The Five Element Theory serves as a major diagnostic and treatment tool in Traditional Chinese Medicine. It is based on the observation of the natural cycles and interrelationships in the environment and within ourselves. For example, there are five environmental elements – Fire, Earth, Metal, Water and Wood – each corresponding with certain body organs, such as the heart, spleen, lungs, kidneys, liver, intestines, stomach, urinary bladder and gull bladder. The five different elements are associated with different times of the year: Fire with summer, Earth with late-summer, Metal with autumn, Water with winter and Wood with spring.
The five elements interact with each other (they depend on each other). For example, the liver, belonging to the Wood element, directly affects the spleen, which belongs to the Earth element. Traditional Chinese Medicine (TCM) practitioners try to maintain a balance among the body’s organs.
TCM practitioners pay attention to weather, especially very extreme weather, like an unusually windy spring, warm spells during winter or cold snaps during summer. Extreme or unusual weather can cause health imbalances in people. Health problems tend to occur during or immediately following certain seasons. It is important to notice these changes in weather, so preventative action can be taken against an imbalance.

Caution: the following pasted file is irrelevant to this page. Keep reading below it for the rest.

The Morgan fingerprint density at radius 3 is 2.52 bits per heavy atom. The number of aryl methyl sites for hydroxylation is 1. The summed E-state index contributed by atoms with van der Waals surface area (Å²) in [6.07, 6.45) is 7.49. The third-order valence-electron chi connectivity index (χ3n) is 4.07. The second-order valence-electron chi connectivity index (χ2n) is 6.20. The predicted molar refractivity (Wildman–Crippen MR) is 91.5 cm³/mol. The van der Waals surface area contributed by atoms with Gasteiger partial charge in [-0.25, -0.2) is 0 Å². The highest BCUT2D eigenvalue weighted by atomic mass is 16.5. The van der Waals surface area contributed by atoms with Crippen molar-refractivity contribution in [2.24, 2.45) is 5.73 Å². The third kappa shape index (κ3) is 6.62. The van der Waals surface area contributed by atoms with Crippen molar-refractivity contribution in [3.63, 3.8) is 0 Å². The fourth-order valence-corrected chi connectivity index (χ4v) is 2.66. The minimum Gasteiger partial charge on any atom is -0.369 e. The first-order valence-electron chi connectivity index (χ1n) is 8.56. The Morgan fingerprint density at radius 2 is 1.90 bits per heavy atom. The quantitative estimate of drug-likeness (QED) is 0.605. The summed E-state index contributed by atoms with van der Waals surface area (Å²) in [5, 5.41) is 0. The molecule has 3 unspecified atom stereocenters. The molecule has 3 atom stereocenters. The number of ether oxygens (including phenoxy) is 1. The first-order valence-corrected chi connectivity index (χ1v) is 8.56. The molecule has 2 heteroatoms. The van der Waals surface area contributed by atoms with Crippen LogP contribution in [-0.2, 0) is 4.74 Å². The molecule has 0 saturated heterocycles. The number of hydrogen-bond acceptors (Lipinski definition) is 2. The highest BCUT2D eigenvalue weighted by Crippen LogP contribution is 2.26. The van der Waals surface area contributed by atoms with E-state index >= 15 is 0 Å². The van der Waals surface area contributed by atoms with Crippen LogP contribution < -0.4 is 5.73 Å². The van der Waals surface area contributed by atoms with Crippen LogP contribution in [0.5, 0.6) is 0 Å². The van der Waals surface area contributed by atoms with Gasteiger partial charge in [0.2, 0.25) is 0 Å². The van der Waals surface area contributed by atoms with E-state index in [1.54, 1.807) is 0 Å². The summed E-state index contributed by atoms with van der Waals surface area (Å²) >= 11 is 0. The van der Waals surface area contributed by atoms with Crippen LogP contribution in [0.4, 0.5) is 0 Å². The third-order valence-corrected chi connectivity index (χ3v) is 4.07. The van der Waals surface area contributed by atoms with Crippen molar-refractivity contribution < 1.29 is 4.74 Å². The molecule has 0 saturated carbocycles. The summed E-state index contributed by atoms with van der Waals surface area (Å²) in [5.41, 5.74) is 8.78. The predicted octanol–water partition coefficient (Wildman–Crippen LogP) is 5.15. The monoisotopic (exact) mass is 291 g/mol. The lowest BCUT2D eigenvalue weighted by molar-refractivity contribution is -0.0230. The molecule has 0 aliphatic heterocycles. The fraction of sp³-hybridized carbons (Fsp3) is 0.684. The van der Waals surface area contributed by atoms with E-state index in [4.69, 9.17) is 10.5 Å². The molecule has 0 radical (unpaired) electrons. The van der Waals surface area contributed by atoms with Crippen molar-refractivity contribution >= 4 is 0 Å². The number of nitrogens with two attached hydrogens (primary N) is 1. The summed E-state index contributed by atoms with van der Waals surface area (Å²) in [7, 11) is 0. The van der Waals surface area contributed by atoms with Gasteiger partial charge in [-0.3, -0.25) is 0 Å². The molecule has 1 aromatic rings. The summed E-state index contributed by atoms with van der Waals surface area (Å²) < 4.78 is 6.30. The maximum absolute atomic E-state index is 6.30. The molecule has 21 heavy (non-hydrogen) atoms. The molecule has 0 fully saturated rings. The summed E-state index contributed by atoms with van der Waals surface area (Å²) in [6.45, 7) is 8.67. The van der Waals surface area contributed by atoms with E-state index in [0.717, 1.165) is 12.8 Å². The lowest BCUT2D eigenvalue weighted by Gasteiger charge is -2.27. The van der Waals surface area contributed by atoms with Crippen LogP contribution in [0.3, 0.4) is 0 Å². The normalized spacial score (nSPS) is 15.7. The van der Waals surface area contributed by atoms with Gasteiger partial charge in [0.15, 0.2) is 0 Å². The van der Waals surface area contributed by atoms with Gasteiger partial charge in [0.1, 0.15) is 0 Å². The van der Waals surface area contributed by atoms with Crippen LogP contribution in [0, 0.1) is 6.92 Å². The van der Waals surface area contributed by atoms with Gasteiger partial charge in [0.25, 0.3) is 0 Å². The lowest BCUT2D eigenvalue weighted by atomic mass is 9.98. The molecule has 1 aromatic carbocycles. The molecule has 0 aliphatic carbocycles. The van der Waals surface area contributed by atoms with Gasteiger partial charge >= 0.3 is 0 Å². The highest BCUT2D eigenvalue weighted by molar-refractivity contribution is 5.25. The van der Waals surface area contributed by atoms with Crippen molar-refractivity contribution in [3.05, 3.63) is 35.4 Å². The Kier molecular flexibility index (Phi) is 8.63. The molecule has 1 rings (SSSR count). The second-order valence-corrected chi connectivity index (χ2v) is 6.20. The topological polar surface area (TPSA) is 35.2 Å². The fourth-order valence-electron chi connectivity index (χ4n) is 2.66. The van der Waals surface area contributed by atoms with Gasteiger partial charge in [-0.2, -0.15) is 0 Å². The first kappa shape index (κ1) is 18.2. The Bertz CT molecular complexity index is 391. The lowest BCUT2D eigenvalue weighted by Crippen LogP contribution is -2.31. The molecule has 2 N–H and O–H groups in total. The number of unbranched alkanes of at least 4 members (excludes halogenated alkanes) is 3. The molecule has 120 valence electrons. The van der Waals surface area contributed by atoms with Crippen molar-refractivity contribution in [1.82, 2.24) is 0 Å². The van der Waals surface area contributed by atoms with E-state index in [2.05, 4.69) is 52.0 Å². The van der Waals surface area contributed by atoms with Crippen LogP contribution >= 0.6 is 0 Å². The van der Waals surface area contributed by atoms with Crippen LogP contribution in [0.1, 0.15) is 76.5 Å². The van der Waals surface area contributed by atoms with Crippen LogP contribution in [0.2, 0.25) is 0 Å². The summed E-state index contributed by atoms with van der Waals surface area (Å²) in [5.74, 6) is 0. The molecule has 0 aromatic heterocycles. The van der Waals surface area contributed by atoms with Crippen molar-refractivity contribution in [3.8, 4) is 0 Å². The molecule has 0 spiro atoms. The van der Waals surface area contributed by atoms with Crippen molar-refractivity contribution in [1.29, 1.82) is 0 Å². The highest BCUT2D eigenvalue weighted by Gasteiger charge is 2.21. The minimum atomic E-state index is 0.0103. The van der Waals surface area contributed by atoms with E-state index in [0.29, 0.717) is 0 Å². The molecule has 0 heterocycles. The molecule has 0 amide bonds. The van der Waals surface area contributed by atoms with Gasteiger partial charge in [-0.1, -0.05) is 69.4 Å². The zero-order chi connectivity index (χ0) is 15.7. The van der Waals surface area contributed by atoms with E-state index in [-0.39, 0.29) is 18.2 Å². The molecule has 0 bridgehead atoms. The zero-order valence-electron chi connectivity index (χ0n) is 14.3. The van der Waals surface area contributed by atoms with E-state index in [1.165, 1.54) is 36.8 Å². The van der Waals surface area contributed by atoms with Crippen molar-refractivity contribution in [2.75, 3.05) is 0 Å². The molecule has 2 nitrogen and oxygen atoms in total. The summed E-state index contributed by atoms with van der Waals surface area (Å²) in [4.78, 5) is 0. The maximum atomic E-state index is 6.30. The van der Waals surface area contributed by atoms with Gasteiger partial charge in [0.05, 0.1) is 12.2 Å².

If a person is imbalanced, he or she may become depressed or, on the other side of the spectrum, have an excess of joy. Agitation, nervous exhaustion, heartburn and insomnia are other indicators of an imbalance. When balanced, the heart circulates blood properly, creating a healthy breakdown of food in the small intestines. Emotionally, there is a fulfillment from the balanced equilibrium of the heart and mind.
Fire is the element of summer. It is connected with the heart and pericardium as well as the small intestine and triple heater. Growth, joy and spiritual awareness between the heart and mind are the focus during summer.
The small intestine represents our ability to take in and to save what we want and to discard the things we don’t want. What we eat, see, hear and feel are all processed by the small intestine’s energy.
We relate to others through the Fire element. Therefore, summer is a good time to change our connections with the external world. We can change our relationships with people. The energy of the pericardium relates to our intimate bonding with partners, making summer a great time to ponder your relationships with others and manifest them to your liking.
TCM practitioners believe that a person should cater his or her diet to the seasons. Because summer is associated with the heart, it is important to eat foods that benefit the heart. For example, using olive oil, which is low in cholesterol, is a great way to prevent heart attacks.
It is important in any season to prevent illness. Summer heat can produce excess body heat, profuse sweating, parched mouth and throat, constipation and heart palpitations. Therefore, it is important to keep hydrated and cool. In order to maintain balance, it is important to be aware of the seasons and to modify your habits according to them.